our bodies and our minds, are not only eduMiscellaneous. 1. Envy-is the daugh. cated in pride, but in the silliest and most ter of pride, the author of revenge and mur- contemptible part of it. Girls are indulged der, the beginning of secret sedilion and the in great vanity; and mankind seem to con. perpetual tormentor of virtue; it is the filthy sider them in no other view than as so many slime of the soul, a venom, a poison, that painted idols, who are to allure and gratify consumeth the flesh, and drieth up the mar- their passions. row of the bones. 2. What a pity it is, that Varieties. 1. Was gland - justified there are so many quarler and half men and in her late warlike proceeding against Chiwomen, who can take delight in gossip, be- na? 2. Fit language there is none, for the cause they are not great enough for any heart's deepest things. 3. The honor of a thing else.

maid—is her name; and no legacy is so rich
Were I so tall-as to reach the pole, as honesty. 4. O, how bitter a thing it is
And grasp the ocean—with a span, to look into happiness--thro' another's eyes.
I would be measured—by my soul,

Ungrateful man, with liquorish draughts,
The mind's--the standard of the man.

And morsels unctuous, greases


pure mind, 4. What is the difference between loving That from it-all consideration slips. the minds, and the persons of our friends ?

To persist 5. How different is the affection, the thought, In doing wrong, extenuates not wrong, action, form and manners of the male, from But makes it much more heavy. the affection, thought, action, form and man

He cannot be a perfect man, ners of the female.

Not being tried or tutored in the world :
Then farewell, I'd rather make

Experience is by industry achieved,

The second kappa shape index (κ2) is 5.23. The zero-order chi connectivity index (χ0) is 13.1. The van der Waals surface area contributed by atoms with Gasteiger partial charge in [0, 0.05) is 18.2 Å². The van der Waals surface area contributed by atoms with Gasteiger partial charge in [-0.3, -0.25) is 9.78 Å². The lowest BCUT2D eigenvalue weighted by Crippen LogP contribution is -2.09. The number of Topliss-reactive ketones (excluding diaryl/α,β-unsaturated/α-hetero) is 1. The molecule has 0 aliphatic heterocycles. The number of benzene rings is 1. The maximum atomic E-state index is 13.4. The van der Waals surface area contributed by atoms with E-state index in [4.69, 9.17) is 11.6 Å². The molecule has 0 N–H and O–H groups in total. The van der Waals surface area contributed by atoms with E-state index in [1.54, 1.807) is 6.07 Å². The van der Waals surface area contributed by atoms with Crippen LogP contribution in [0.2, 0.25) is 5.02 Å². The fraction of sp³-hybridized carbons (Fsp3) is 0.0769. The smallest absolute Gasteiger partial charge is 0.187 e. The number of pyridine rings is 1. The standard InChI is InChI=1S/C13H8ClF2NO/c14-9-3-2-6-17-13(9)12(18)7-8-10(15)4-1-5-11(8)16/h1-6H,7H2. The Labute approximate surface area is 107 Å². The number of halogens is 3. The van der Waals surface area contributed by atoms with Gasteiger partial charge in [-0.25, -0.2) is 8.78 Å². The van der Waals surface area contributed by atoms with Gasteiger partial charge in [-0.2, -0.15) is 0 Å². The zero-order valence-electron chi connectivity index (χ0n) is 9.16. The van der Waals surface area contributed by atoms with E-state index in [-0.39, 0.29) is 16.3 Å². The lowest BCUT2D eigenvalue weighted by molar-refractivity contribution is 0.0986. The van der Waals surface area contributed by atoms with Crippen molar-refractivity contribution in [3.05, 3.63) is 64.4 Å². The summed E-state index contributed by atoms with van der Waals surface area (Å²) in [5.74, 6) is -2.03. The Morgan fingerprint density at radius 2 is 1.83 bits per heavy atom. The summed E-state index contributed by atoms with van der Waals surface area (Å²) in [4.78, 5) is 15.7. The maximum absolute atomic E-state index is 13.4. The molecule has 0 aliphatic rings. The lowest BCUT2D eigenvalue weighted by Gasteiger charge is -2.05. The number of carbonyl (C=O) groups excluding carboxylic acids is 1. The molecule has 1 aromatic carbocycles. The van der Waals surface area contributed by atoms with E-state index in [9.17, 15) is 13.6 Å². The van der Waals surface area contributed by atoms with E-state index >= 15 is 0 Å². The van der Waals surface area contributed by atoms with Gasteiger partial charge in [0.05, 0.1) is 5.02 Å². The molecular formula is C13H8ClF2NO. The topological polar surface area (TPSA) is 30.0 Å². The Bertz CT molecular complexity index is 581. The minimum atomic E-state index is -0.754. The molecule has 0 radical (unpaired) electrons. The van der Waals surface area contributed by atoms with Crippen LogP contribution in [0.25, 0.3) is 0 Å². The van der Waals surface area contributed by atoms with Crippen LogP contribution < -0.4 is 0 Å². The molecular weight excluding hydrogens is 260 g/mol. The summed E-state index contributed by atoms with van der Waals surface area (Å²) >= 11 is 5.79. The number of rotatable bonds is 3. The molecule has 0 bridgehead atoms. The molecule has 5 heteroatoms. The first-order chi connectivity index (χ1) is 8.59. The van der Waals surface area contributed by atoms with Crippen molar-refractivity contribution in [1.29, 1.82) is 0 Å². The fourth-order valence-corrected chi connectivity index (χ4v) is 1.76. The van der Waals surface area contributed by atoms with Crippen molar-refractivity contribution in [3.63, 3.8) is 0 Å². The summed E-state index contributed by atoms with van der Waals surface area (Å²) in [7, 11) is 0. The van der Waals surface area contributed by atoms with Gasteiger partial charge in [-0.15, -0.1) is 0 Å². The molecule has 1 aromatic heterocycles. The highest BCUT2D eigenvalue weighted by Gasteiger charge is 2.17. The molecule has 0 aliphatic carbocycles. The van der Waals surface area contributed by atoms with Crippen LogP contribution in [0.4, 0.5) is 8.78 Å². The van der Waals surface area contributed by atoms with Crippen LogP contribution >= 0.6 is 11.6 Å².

My bed-upon some icy lake,

And perfected-by the swift course of timo
When thawing suns-begin to shine,

A confused report-passed thro' my ears; Than trust a love-as false as thine.

But, full of hurry, like a morning dream, The stomach-hath no ears.

It vanished in the business of the day.

find out,

416. THE DECLAMATORY AND HORTA Proverbs. 1. The more women look into TORI-indicate a deep interest for the per- their glasses, the less—they attend to their houses, sons addressed, a horror of the evil they are 2. Works, and not words, are the proof of love. 3. entreated to avoid, and an exalted estimate There is no better looking-glass, than a true friend. of the good, they are exhorted to pursue. 4. When we obey our superiors, we instruct our The exhibition of the strongest feeling, re- inferiors. 5. There is more trouble in having noquires such a degree of self-control, as, in the thing to do, than in having much to do. 6. The

best throw of the dice—is to throw them away. 7. very torrent, tempest and whirlwind of pas- Virtue, that parleys, is near the surrender. 8. Tne sion, possesses a temperance to give it spirit of truth-dwelleth in meekness. 9. Resisi a smoothness. The DRAMATIC sometimes temptation, will you conquer it. 10. Plain dealing calls for the exercise of all the vocal and is a jewel. mental powers: hence, one must consider

Anecdote. Faithful unto Death. When the character represented, the circumstances the venerable Polycarp - was tempted by under which he acted, the state of feeling he Herod, the proconsul, to deny, and blaspheme possessed, and every thing pertaining to the the LORD JESUS CHRIST, he answered, scene with which he was connected.